Two-stage revision shoulder prosthesis vs. permanent articulating antibiotic spacer in the treatment of periprosthetic shoulder infections

Antonio Pellegrini, Claudio Legnani, Vittorio Macchi, Enzo Meani

Research output: Contribution to journalArticlepeer-review


INTRODUCTION: Periprosthetic shoulder infections (PSIs) represent a serious complication following shoulder arthroplasty. No consensus exists regarding the optimal option. We conducted a retrospective case-control study to compare the outcomes of 2-stage revision shoulder arthroplasty and those of definitive articulating antibiotic spacer implantation with regards to eradication of the infection, improvement of pain and shoulder function.

MATERIALS AND METHODS: Thirty patients treated for an infected shoulder arthroplasty were retrospectively reviewed after a mean follow-up of 8 years (range, 2-10 years). Nineteen underwent definitive articulating antibiotic spacer implantation and 11 underwent 2-stage revision arthroplasty. Mean age at surgery was 68.8 years. Assessment included Constant-Murley score, visual analog scale pain score, objective examination, patient subjective satisfaction score as well as standard radiographs.

RESULTS: At the most recent follow-up, none of the patients had clinical or radiographic signs suggesting recurrent infection. Most patients reported satisfying subjective and objective outcomes. Follow-up examination showed significant improvement of all variables compared to preoperative values (p<0.001). Radiographs did not show progressive radiolucent lines or change in the position of the functional spacer. No statistically significant differences were reported between the two groups concerning Constant-Murley and VAS scores, while average forward flexion and abduction were significantly higher in patients undergoing 2-stage revision surgery.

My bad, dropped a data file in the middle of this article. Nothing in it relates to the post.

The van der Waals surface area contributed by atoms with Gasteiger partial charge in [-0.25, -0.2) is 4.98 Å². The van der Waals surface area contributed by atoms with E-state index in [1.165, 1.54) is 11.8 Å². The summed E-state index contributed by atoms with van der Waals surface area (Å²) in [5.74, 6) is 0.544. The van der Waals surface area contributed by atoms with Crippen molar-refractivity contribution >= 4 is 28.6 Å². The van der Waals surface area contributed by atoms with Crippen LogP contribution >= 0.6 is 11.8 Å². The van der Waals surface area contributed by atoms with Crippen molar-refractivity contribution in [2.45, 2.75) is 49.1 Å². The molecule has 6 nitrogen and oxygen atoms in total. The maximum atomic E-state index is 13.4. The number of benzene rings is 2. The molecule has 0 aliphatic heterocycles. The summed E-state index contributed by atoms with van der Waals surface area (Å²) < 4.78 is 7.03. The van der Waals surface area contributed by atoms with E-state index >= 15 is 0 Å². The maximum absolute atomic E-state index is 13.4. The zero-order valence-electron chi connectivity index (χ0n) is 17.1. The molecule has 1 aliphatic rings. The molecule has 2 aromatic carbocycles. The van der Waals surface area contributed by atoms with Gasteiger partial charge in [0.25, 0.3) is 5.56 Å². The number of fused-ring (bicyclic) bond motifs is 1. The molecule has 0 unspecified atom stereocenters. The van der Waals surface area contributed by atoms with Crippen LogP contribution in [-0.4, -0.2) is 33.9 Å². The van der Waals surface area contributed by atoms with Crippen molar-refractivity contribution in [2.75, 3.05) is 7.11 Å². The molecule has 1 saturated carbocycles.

CONCLUSIONS: Both surgical procedures provided infection eradication and satisfying subjective functional outcomes. Functional results were superior in patients treated with revision shoulder prosthesis, although a higher rate of complication was reported in this cohort of patients, thus suggesting the use of permanent spacer in high-risk or low-demanding elderly patients.

LEVEL OF EVIDENCE: III, Retrospective case-control study.

Original languageEnglish
Pages (from-to)237-240
Number of pages4
JournalOrthopaedics and Traumatology: Surgery and Research
Issue number2
Early online dateNov 26 2018
Publication statusPublished - 2019

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